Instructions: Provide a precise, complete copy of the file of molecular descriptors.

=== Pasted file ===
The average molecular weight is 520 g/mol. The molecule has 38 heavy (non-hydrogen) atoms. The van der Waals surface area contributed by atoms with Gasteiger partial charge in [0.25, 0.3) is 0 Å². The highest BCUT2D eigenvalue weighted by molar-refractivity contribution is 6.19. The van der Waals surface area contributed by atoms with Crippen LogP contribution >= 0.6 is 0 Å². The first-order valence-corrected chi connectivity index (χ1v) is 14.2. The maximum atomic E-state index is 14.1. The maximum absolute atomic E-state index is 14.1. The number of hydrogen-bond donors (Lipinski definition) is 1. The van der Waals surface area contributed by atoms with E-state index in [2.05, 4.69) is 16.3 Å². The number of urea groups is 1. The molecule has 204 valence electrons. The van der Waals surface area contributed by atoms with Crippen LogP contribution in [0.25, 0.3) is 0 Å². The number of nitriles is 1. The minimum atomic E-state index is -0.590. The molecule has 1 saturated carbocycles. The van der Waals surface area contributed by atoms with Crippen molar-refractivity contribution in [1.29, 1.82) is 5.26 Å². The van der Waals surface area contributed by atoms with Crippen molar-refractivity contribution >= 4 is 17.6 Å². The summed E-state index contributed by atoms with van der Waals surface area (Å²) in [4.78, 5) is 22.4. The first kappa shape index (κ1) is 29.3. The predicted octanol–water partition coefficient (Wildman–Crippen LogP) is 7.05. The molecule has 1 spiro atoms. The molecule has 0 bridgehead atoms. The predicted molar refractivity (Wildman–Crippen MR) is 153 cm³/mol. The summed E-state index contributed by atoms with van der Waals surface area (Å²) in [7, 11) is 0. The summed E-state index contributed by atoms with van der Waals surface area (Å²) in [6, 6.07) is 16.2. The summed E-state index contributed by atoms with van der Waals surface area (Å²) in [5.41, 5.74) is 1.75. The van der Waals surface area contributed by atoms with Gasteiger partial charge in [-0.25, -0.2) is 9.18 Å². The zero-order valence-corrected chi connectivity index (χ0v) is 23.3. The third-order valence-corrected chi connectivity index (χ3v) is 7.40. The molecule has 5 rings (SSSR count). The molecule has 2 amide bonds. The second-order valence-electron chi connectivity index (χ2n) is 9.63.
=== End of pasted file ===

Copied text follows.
The average molecular weight is 520 g/mol. The molecule has 38 heavy (non-hydrogen) atoms. The van der Waals surface area contributed by atoms with Gasteiger partial charge in [0.25, 0.3) is 0 Å². The highest BCUT2D eigenvalue weighted by molar-refractivity contribution is 6.19. The van der Waals surface area contributed by atoms with Crippen LogP contribution >= 0.6 is 0 Å². The first-order valence-corrected chi connectivity index (χ1v) is 14.2. The maximum atomic E-state index is 14.1. The maximum absolute atomic E-state index is 14.1. The number of hydrogen-bond donors (Lipinski definition) is 1. The van der Waals surface area contributed by atoms with E-state index in [2.05, 4.69) is 16.3 Å². The number of urea groups is 1. The molecule has 204 valence electrons. The van der Waals surface area contributed by atoms with Crippen LogP contribution in [0.25, 0.3) is 0 Å². The number of nitriles is 1. The minimum atomic E-state index is -0.590. The molecule has 1 saturated carbocycles. The van der Waals surface area contributed by atoms with Crippen molar-refractivity contribution in [1.29, 1.82) is 5.26 Å². The van der Waals surface area contributed by atoms with Crippen molar-refractivity contribution >= 4 is 17.6 Å². The summed E-state index contributed by atoms with van der Waals surface area (Å²) in [4.78, 5) is 22.4. The first kappa shape index (κ1) is 29.3. The predicted octanol–water partition coefficient (Wildman–Crippen LogP) is 7.05. The molecule has 1 spiro atoms. The molecule has 0 bridgehead atoms. The predicted molar refractivity (Wildman–Crippen MR) is 153 cm³/mol. The summed E-state index contributed by atoms with van der Waals surface area (Å²) in [7, 11) is 0. The summed E-state index contributed by atoms with van der Waals surface area (Å²) in [6, 6.07) is 16.2. The summed E-state index contributed by atoms with van der Waals surface area (Å²) in [5.41, 5.74) is 1.75. The van der Waals surface area contributed by atoms with Gasteiger partial charge in [-0.25, -0.2) is 9.18 Å². The zero-order valence-corrected chi connectivity index (χ0v) is 23.3. The third-order valence-corrected chi connectivity index (χ3v) is 7.40. The molecule has 5 rings (SSSR count). The molecule has 2 amide bonds. The second-order valence-electron chi connectivity index (χ2n) is 9.63.